Many people dream of pursuing a career in marine biology, but those outside the field often do not realize how far ranging jobs for marine biology majors really are. When you look through the want ads, chances are you will not see many ads with a marine biologist job title. But if you look closer, you may see many job openings that could be filled by marine biology graduates.
Here is a marine biology careers list of potential opportunities.
Many people who hold degrees in biology, zoology and other life sciences go on to careers as biologists. Biologists work in a number of settings, including in the field and aboard research vessels.
Biologists also work in aquaria and zoos, as well as at museums where marine life is a big part of the programs they offer. Biologists who work in these settings often interact with the public as well as their peers, sharing the world of marine biology with those eager to learn more about the oceans and their inhabitants.
Lab technicians also work in a number of settings, including both government and commercial labs. A lab technician might be employed by a government agency to test live fish and processed seafood for toxins and environmental contaminants, or by a private lab to make sure the products produced by their clients are safe.
Marine Biology Research Jobs
Researchers generally work in academia, helping colleges and universities grow and advance. Most people employed in this capacity will have Masters Degrees, and many will hold Ph.D. credentials as well. Many of those who train in the marine biology field go on to get these advanced degrees, becoming researchers who in turn lead future students to their own careers.
Those who hold degrees in marine biology, zoology and related fields often go on to become teachers, often teaching biology to grade school, middle school and high school students. Many school districts around the country are actively recruiting for teachers with a strong science background, and those jobs can be a good fit for qualified marine biology graduates.
Marine zoologists often work at zoos, marine parks and aquaria. It is the job of these professionals to keep a close watch on the animals and help make sure they are healthy. Marine zoologists may also be called upon to do research that helps their employers develop better ways of growing their collections and caring for the marine life they currently have on display. Those marine zoologists may also help to educate the public by giving lectures and talks to visitors.
Consultants are employed in a variety of industries, and they perform a wide range of functions. Consulting firms often hire these individuals to solve a particular problem, like helping a commercial fishery grow larger and healthier fish or helping a large company reduce the amount of runoff they produce. Marine biology graduates may be asked to use their expertise to help both private industry and government agencies improve their processes and practices.
The commercial fishery industry is big business, and that business is expected to grow in the future as more people look for sustainable ways to enjoy the bounty of the ocean. These fisheries need to have experienced biologists on their staffs – people who can help them find new and better ways to grow fish from tiny fry to table-ready fillets. Fishery managers help their employers work more efficiently while making sure their processes are sustainable and environmentally friendly.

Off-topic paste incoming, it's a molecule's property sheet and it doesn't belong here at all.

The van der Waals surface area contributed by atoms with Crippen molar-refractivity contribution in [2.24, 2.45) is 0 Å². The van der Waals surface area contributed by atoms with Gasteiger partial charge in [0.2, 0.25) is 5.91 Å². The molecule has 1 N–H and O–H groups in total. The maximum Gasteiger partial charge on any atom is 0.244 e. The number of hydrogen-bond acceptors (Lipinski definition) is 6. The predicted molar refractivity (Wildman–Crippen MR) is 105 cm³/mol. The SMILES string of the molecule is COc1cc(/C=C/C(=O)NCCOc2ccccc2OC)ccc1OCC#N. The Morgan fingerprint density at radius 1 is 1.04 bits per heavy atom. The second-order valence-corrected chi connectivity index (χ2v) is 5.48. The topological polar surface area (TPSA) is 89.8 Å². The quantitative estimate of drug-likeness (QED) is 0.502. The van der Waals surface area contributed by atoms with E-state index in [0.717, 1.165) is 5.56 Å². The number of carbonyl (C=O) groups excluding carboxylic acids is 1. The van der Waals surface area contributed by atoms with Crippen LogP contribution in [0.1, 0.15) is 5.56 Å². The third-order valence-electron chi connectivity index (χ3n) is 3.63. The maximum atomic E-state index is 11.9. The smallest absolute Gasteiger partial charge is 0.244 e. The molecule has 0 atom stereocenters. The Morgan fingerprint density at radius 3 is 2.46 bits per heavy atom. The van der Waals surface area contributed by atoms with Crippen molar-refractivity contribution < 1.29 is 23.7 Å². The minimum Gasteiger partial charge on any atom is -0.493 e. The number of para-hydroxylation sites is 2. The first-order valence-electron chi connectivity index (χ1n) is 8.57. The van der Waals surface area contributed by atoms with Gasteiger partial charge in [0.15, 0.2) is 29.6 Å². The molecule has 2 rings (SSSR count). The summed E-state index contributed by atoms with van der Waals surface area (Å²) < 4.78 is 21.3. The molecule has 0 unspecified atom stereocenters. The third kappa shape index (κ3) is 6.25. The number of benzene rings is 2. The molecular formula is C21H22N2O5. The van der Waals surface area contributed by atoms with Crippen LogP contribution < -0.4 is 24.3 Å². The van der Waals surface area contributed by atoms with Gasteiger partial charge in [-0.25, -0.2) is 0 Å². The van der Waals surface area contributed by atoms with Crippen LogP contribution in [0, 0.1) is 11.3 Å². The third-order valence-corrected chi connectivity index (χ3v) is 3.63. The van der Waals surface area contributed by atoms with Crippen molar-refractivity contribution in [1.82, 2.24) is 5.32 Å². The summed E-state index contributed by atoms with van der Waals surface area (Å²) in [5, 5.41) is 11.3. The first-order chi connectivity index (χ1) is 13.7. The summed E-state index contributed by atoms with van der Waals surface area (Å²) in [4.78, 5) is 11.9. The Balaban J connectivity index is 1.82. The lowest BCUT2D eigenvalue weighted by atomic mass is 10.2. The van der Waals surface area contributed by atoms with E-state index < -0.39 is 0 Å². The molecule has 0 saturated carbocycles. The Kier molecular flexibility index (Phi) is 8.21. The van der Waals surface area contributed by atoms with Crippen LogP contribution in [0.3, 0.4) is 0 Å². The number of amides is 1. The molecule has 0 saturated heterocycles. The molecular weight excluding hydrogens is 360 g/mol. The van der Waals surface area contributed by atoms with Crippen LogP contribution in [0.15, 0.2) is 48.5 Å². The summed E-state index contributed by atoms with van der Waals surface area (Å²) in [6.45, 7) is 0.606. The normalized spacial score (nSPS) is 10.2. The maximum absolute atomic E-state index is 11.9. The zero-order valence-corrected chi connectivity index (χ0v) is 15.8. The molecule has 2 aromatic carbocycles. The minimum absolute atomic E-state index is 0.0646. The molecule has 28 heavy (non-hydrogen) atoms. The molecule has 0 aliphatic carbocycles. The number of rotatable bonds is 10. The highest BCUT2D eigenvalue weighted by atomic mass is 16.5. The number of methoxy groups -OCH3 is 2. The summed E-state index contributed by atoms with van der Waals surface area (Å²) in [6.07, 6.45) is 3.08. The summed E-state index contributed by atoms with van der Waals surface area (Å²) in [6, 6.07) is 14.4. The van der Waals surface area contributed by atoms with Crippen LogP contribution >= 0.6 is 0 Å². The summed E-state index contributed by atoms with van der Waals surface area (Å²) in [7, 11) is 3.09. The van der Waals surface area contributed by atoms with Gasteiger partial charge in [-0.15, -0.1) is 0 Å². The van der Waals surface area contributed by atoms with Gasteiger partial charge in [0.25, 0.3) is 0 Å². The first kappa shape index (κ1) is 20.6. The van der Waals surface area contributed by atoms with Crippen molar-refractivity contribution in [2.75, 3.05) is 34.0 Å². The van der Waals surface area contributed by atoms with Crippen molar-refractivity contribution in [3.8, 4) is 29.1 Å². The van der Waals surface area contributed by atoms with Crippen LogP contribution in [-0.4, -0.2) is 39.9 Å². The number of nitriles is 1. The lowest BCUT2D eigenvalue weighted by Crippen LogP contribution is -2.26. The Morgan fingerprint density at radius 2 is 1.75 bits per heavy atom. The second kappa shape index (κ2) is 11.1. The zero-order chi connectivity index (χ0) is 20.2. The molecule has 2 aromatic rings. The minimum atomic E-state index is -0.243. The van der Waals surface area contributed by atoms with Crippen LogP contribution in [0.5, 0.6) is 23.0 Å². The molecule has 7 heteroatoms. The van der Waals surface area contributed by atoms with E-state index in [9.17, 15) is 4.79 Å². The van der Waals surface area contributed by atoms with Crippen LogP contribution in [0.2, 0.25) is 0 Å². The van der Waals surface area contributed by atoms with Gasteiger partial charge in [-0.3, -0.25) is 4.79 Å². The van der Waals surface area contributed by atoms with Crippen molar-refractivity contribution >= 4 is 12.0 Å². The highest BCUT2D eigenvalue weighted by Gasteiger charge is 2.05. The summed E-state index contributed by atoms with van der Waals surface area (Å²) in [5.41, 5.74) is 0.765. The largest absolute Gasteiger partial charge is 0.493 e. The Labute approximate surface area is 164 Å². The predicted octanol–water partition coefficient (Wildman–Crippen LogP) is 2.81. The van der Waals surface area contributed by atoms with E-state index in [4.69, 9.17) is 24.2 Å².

Many marine biology students do not realize that there could be a place for them in the law enforcement arena. The management of the world’s oceans does include a strong law enforcement component, and there are marine biology graduates working with government agencies like the EPA to enforce existing laws and watch for possible violations. Those workers keep a close eye on fishing vessels to make sure they comply with catch limits, detect toxic runoff that could damage local streams and cite violators who run afoul of environmental laws.
What Kind of Starting Salary Can You Expect for Jobs for Marine Biology Majors?
Salary questions are not always easy to answer, and this is especially true in a highly competitive field like marine biology. As in most fields, the amount of schooling you have and the level of experience you can bring to an employer will have a large impact on the type of salary you can expect.
Depending on the level of competition and the needs in your area, the starting salary for a biologist could be as low as $25,000 or even a bit less, but on average the job pays around $31,000 a year. Many biologists, however, go on to get their Ph.D.s, and this can boost their earning power significantly. Many Ph.D.s in marine biology, for instance, go on to careers as college professors, where they can earn $40,000 to $50,000 a year to start and more down the line. Supervisor research positions for government, consulting firms, and colleges can pay well of $100,000 for those with a Ph.D.